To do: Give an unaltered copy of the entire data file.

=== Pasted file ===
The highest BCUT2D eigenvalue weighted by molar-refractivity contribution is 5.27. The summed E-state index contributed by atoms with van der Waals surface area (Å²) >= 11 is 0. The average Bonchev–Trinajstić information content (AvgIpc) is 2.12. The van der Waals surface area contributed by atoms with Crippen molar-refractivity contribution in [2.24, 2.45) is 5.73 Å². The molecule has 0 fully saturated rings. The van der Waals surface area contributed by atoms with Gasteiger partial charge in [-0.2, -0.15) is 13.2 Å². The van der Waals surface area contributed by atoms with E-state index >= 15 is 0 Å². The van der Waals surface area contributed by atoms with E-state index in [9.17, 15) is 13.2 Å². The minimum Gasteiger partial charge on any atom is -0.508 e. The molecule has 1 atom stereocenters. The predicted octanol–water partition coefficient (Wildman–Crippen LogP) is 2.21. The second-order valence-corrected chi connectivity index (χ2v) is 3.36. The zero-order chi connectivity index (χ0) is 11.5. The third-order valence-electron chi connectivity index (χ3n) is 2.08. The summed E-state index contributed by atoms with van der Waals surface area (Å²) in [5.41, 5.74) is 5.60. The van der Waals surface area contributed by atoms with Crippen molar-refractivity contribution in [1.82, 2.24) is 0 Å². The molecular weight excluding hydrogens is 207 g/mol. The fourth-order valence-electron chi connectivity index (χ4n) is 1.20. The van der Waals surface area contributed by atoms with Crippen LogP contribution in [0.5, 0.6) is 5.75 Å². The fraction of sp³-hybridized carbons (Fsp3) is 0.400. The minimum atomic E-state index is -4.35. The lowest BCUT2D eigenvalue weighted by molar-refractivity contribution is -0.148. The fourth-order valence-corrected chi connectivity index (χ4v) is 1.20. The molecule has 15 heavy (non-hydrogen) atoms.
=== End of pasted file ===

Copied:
The highest BCUT2D eigenvalue weighted by molar-refractivity contribution is 5.27. The summed E-state index contributed by atoms with van der Waals surface area (Å²) >= 11 is 0. The average Bonchev–Trinajstić information content (AvgIpc) is 2.12. The van der Waals surface area contributed by atoms with Crippen molar-refractivity contribution in [2.24, 2.45) is 5.73 Å². The molecule has 0 fully saturated rings. The van der Waals surface area contributed by atoms with Gasteiger partial charge in [-0.2, -0.15) is 13.2 Å². The van der Waals surface area contributed by atoms with E-state index >= 15 is 0 Å². The van der Waals surface area contributed by atoms with E-state index in [9.17, 15) is 13.2 Å². The minimum Gasteiger partial charge on any atom is -0.508 e. The molecule has 1 atom stereocenters. The predicted octanol–water partition coefficient (Wildman–Crippen LogP) is 2.21. The second-order valence-corrected chi connectivity index (χ2v) is 3.36. The zero-order chi connectivity index (χ0) is 11.5. The third-order valence-electron chi connectivity index (χ3n) is 2.08. The summed E-state index contributed by atoms with van der Waals surface area (Å²) in [5.41, 5.74) is 5.60. The van der Waals surface area contributed by atoms with Crippen molar-refractivity contribution in [1.82, 2.24) is 0 Å². The molecular weight excluding hydrogens is 207 g/mol. The fourth-order valence-electron chi connectivity index (χ4n) is 1.20. The van der Waals surface area contributed by atoms with Crippen LogP contribution in [0.5, 0.6) is 5.75 Å². The fraction of sp³-hybridized carbons (Fsp3) is 0.400. The minimum atomic E-state index is -4.35. The lowest BCUT2D eigenvalue weighted by molar-refractivity contribution is -0.148. The fourth-order valence-corrected chi connectivity index (χ4v) is 1.20. The molecule has 15 heavy (non-hydrogen) atoms.